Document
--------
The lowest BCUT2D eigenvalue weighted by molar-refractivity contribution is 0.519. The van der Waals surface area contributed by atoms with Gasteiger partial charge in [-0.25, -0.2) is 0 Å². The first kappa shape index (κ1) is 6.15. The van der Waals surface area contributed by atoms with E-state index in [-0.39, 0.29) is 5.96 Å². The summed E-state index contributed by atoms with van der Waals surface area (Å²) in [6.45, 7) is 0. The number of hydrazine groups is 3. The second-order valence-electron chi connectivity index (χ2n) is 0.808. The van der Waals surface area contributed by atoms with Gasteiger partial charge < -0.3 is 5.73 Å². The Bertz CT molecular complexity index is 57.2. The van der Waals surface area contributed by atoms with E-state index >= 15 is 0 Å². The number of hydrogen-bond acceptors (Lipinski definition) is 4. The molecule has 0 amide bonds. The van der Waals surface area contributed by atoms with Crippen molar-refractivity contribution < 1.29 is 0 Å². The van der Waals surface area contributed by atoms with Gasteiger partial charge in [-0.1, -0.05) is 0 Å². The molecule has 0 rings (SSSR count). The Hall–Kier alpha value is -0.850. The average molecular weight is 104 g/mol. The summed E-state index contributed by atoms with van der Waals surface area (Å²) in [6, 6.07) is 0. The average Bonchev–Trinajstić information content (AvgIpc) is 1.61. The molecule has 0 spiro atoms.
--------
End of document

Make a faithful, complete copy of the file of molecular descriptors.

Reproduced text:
The lowest BCUT2D eigenvalue weighted by molar-refractivity contribution is 0.519. The van der Waals surface area contributed by atoms with Gasteiger partial charge in [-0.25, -0.2) is 0 Å². The first kappa shape index (κ1) is 6.15. The van der Waals surface area contributed by atoms with E-state index in [-0.39, 0.29) is 5.96 Å². The summed E-state index contributed by atoms with van der Waals surface area (Å²) in [6.45, 7) is 0. The number of hydrazine groups is 3. The second-order valence-electron chi connectivity index (χ2n) is 0.808. The van der Waals surface area contributed by atoms with Gasteiger partial charge < -0.3 is 5.73 Å². The Bertz CT molecular complexity index is 57.2. The van der Waals surface area contributed by atoms with E-state index >= 15 is 0 Å². The number of hydrogen-bond acceptors (Lipinski definition) is 4. The molecule has 0 amide bonds. The van der Waals surface area contributed by atoms with Crippen molar-refractivity contribution < 1.29 is 0 Å². The van der Waals surface area contributed by atoms with Gasteiger partial charge in [-0.1, -0.05) is 0 Å². The molecule has 0 rings (SSSR count). The Hall–Kier alpha value is -0.850. The average molecular weight is 104 g/mol. The summed E-state index contributed by atoms with van der Waals surface area (Å²) in [6, 6.07) is 0. The average Bonchev–Trinajstić information content (AvgIpc) is 1.61. The molecule has 0 spiro atoms.